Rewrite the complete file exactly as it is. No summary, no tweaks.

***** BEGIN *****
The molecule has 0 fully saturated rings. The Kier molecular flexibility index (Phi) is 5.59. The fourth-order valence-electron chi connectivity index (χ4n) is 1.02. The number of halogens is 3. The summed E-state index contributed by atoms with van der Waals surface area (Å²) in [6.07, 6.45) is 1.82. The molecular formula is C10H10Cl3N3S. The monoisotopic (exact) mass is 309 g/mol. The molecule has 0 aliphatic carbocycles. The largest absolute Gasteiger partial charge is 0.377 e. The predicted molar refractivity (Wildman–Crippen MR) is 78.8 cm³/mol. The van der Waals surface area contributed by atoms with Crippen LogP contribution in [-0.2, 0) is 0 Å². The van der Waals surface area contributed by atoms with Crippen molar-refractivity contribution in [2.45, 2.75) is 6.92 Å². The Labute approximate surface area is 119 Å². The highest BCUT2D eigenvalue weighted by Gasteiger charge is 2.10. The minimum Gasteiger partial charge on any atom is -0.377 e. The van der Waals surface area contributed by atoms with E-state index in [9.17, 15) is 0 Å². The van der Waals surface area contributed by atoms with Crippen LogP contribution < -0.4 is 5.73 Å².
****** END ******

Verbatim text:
The molecule has 0 fully saturated rings. The Kier molecular flexibility index (Phi) is 5.59. The fourth-order valence-electron chi connectivity index (χ4n) is 1.02. The number of halogens is 3. The summed E-state index contributed by atoms with van der Waals surface area (Å²) in [6.07, 6.45) is 1.82. The molecular formula is C10H10Cl3N3S. The monoisotopic (exact) mass is 309 g/mol. The molecule has 0 aliphatic carbocycles. The largest absolute Gasteiger partial charge is 0.377 e. The predicted molar refractivity (Wildman–Crippen MR) is 78.8 cm³/mol. The van der Waals surface area contributed by atoms with Crippen LogP contribution in [-0.2, 0) is 0 Å². The van der Waals surface area contributed by atoms with Crippen molar-refractivity contribution in [2.45, 2.75) is 6.92 Å². The Labute approximate surface area is 119 Å². The highest BCUT2D eigenvalue weighted by Gasteiger charge is 2.10. The minimum Gasteiger partial charge on any atom is -0.377 e. The van der Waals surface area contributed by atoms with E-state index in [9.17, 15) is 0 Å². The van der Waals surface area contributed by atoms with Crippen LogP contribution < -0.4 is 5.73 Å².